Well, I asked the hard questions: How old were you when you first had sex? Why did you do it? Have you ever been depressed? Wanted to kill yourself? Would you tell an adult? Why or why not? Have you used drugs? How old were you? How many phone calls would it take for you to get a gun?

That night when I went up to bed, my husband asked me what I'd learned. I told him…and he got really quiet. "So," he said. "She's never babysitting for us again, right?" Actually, she did – often. She went off to college and became just as brilliant a young woman as I'd expected all along…and I never forgot her generosity and her honesty that night, which in my opinion, is why Em and Chris seem so true-to-life.

My next stop for research was jail. I went to the Grafton County Correctional Facility, a minimum security jail that Chris would have been detained in, had he been awaiting trial. I remember thinking it was a human zoo – the only real rights that the prisoners have is deciding whether or not to come look at you as you pass by. I remember it was very warm, and most prisoners wore only their underwear. And I remember meeting one-on-one with inmates, who told me the details that became integral to Chris's jail experience: how to make a jail tattoo, how to get a spark out of a socket with a lead pencil; how to dry banana peels and roll them up in the pages of the Bible to make a fake cigarette. The remarkable thing about our justice system is that even if Chris were completely innocent, while awaiting trial (if denied bail) he might still wind up bunking with an axe-murderer. I wanted to explore how a normal, everyday kid might be changed by that sort of experience.

Finally, I spent a great deal of time in court, and talking to defense attorneys. There are two kinds – the ones who can explain a client's guilt away by dint of his difficult childhood; and the ones who really don't care whether or not their client is guilty, since they've simply got a job to do. It was the latter attorney that really intrigued me – that hard shell put up against any emotional connection to the client – and that ultimately became the template for Jordan McAfee. One of my favorite little tidbits of legal information actually changed the course of the book. In America, I would never be asked to testify against my husband, if he were charged with a crime. However, I WOULD be called to testify against my kids. I don't know about you…but I'd be far more willing to lock away my husband than any of my children! It was this odd loophole that made me want to write a scene in which a mom (Gus) is forced to either incriminate her child…or to lie on the witness stand.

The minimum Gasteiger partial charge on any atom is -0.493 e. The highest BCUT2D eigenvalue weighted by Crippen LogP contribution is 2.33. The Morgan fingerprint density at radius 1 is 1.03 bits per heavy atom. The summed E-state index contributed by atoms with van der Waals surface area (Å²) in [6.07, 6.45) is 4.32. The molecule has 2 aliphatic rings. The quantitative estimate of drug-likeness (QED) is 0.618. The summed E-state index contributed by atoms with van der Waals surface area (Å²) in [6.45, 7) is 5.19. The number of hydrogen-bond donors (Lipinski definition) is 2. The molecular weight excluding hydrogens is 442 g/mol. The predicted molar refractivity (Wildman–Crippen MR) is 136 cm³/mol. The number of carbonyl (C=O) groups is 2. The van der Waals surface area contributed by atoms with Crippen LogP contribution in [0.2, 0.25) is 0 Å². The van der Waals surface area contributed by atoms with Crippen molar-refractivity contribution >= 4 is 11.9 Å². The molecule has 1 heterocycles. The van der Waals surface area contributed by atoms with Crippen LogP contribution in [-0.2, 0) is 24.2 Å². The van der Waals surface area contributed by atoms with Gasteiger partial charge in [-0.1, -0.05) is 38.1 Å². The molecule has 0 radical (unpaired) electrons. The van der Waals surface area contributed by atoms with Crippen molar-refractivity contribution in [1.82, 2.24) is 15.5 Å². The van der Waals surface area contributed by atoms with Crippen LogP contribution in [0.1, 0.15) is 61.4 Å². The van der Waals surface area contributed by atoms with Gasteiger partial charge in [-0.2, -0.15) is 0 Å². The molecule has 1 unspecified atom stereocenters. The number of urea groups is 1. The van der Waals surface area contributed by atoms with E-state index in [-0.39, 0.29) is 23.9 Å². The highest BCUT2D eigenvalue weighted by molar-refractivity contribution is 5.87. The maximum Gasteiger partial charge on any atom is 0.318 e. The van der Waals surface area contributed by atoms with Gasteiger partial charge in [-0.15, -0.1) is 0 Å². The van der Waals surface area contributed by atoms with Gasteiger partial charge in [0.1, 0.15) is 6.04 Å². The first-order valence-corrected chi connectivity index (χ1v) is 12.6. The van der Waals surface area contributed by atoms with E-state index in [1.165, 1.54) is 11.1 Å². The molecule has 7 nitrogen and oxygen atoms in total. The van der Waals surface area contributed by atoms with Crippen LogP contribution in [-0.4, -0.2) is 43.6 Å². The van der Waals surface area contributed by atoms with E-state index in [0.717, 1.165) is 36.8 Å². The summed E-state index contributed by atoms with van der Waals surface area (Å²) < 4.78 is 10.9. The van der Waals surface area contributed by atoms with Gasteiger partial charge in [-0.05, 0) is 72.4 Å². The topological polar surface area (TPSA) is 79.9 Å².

Back to top

Book club discussion questions

  1. How do you feel the extended family environment created by the Hartes and the Golds affected their children? Did it contribute to Emily's suicide?
  2. Is there such a thing as being too close to another non-blood relative family?
  3. How do you feel Chris handled his guilt? Can he justify helping Emily commit suicide?
  4. How did the marital relationships of the Golds and the Hartes contribute to Gus's and Michael's temptations?
  5. Is Emily correct in beliving she had no other alternatives to suicide? Explain.
  6. Is Melanie justified in her feelings and actions toward the Hartes following Emily's death? What might justify her behavior?
  7. On page 35 is the following statement: "Chris and Emily had grown up with love, with wealth, and with each other. What more could they have needed?"Comment.
  8. In what ways does jail change Chris? In what ways does he benefit from the experience, and in what ways does it hurt him?
  9. Consider the personalities of the Hartes and the Golds. Do opposites attract? Does it make for the best communication in a marriage? How do the events of the book support or deny this thesis?
  10. Where do you see these characters in five years?
  11. Is the punishment meted out to Chris just? In your opinion, is Chris guilty of murder?
  12. Which character in the book is the most adaptable? The least adaptable? Why?
  13. Do you think Chris's trial will affect Jordan's view of the justice system? Explain.
  14. What is the significance of the "blank"piece of paper that Chris finds in the tin can at the end of the book?
  15. The title refers to THE PACT between Emily and Chris. Are there other pacts? And what about the subtitle ("A Love Story")?

Back to top


'A love story, thriller and family drama in one, THE PACT is the perfect novel to take on holiday this summer. You will find this novel impossible to put down - and if you take it on holiday with you, just don't plan on doing any sightseeing until you've finished it!'
Daily Mail

'The novelist displays an almost uncanny ability to enter the skins of her troubled young protagonists'
New York Times

'Picoult is a writer of high energy and conviction, who has, in [THE PACT], brought to life a cast of subtly drawn characters caught up in a tragedy as timeless and resonant as those of the Greeks or Shakespeare . . . She forges a finely honed, commanding, and cathartic drama'

'Engrossing . . . Picoult has a remarkable ability to make us share her characters' feelings of confusion and horror . . . THE PACT is compelling reading'

'Picoult has become a master . . . It is impossible not to be held spellbound by the way she forces us to think, hard, about right and wrong'
Washington Post

'Picoult's characters are so compelling that the reader hopes this won't be the last time we meet'
USA Today

Back to top

Buy the book

 Play.com LogoWaterstones Logo
Amazon LogoWHSmith LogoTesco Logo

Back to top